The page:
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Posadnik (Cyrillic: Посадник) was the mayor in some East Slavic cities or towns. Most notably, the posadnik (equivalent to a stadtholder, burgomeister, or podestà in the medieval west) was the mayor of Novgorod and Pskov. The term comes from the Old Church Slavic "posaditi," meaning to put or place; they were so-called because the prince in Kiev originally placed them in the city to rule on his behalf. Beginning in the twelfth century, they were elected locally.


Despite legends of posadniks such as Gostomysl that were set in the ninth century, the term posadnik first appeared in the Primary Chronicle under the year 997. The earliest Novgorodian posadniks include Dobrynya (an uncle of Vladimir the Great), his son Konstantin Dobrynich and Ostromir, who is famous for patronizing the Ostromir Gospels, among the first books published in Russia (it is now housed in the National Library of Russia in St. Petersburg).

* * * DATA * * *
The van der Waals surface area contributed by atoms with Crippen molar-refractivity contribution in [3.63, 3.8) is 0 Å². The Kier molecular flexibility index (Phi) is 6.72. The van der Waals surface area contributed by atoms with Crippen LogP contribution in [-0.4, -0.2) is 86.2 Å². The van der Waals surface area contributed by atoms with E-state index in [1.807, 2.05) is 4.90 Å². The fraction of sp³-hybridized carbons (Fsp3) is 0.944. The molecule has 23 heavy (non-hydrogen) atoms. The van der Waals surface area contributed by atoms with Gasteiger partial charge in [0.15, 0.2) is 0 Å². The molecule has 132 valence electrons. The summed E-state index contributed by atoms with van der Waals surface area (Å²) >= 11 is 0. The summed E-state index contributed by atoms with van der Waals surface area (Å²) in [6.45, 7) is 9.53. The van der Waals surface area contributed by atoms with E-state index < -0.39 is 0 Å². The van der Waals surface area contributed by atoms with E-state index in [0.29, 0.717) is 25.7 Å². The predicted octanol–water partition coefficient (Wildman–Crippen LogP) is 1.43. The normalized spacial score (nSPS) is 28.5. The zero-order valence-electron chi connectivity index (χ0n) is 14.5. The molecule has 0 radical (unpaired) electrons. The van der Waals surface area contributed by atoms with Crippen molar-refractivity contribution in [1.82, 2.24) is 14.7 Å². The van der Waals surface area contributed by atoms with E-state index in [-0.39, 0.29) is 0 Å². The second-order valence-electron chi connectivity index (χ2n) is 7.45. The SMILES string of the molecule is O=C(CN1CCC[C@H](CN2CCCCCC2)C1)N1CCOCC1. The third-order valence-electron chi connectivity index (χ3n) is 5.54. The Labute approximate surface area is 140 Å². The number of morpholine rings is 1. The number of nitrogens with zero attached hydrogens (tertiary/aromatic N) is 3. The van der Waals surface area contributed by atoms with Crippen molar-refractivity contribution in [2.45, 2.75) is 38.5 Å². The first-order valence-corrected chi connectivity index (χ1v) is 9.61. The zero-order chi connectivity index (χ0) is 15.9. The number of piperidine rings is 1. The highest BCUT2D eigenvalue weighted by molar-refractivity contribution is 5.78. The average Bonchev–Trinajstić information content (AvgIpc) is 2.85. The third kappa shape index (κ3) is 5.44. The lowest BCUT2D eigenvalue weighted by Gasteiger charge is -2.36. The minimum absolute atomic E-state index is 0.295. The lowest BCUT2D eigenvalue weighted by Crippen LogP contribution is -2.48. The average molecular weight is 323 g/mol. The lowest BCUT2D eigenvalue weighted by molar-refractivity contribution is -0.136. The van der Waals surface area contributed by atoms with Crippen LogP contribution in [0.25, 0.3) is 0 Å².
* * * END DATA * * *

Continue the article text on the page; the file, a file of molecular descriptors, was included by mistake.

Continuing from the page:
In the Novgorod Republic, the city posadnik was elected from among the boyars by the veche (public assembly). The elections were held annually. Novgorod boyars differed from boyars in other Rus' lands in that the category was not castelike and that every rich merchant could reasonably hope to reach the rank of boyar. Valentin Yanin, the Soviet "dean" of medieval Novgorodian history, has found that most posadniks held the office consecutively for sometimes a decade or more and then often passed the office on to their sons or...
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